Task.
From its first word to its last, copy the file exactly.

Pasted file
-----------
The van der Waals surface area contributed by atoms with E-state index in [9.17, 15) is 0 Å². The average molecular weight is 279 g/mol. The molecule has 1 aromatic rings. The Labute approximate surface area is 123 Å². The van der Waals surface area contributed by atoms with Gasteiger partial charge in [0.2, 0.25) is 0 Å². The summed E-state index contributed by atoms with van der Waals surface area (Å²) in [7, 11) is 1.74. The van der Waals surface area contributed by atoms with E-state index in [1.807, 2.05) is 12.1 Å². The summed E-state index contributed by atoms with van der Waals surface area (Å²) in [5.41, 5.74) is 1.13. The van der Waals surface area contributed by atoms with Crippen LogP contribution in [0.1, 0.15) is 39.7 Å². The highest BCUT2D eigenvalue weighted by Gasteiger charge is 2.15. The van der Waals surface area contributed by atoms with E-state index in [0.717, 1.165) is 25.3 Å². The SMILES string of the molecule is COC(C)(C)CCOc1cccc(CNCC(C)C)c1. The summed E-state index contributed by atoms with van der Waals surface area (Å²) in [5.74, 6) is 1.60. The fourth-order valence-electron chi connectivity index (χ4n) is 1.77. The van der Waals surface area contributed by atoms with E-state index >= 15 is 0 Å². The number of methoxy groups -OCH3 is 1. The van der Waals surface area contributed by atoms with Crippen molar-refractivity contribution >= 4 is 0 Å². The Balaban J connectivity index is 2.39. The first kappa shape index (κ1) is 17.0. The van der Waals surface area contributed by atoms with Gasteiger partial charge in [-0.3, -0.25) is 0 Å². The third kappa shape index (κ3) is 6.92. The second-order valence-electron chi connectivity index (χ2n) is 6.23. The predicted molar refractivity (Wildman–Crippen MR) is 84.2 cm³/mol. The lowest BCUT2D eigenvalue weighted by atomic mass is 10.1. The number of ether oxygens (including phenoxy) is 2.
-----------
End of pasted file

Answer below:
The van der Waals surface area contributed by atoms with E-state index in [9.17, 15) is 0 Å². The average molecular weight is 279 g/mol. The molecule has 1 aromatic rings. The Labute approximate surface area is 123 Å². The van der Waals surface area contributed by atoms with Gasteiger partial charge in [0.2, 0.25) is 0 Å². The summed E-state index contributed by atoms with van der Waals surface area (Å²) in [7, 11) is 1.74. The van der Waals surface area contributed by atoms with E-state index in [1.807, 2.05) is 12.1 Å². The summed E-state index contributed by atoms with van der Waals surface area (Å²) in [5.41, 5.74) is 1.13. The van der Waals surface area contributed by atoms with Crippen LogP contribution in [0.1, 0.15) is 39.7 Å². The highest BCUT2D eigenvalue weighted by Gasteiger charge is 2.15. The van der Waals surface area contributed by atoms with E-state index in [0.717, 1.165) is 25.3 Å². The SMILES string of the molecule is COC(C)(C)CCOc1cccc(CNCC(C)C)c1. The summed E-state index contributed by atoms with van der Waals surface area (Å²) in [5.74, 6) is 1.60. The fourth-order valence-electron chi connectivity index (χ4n) is 1.77. The van der Waals surface area contributed by atoms with E-state index >= 15 is 0 Å². The number of methoxy groups -OCH3 is 1. The van der Waals surface area contributed by atoms with Crippen molar-refractivity contribution >= 4 is 0 Å². The Balaban J connectivity index is 2.39. The first kappa shape index (κ1) is 17.0. The van der Waals surface area contributed by atoms with Gasteiger partial charge in [-0.3, -0.25) is 0 Å². The third kappa shape index (κ3) is 6.92. The second-order valence-electron chi connectivity index (χ2n) is 6.23. The predicted molar refractivity (Wildman–Crippen MR) is 84.2 cm³/mol. The lowest BCUT2D eigenvalue weighted by atomic mass is 10.1. The number of ether oxygens (including phenoxy) is 2.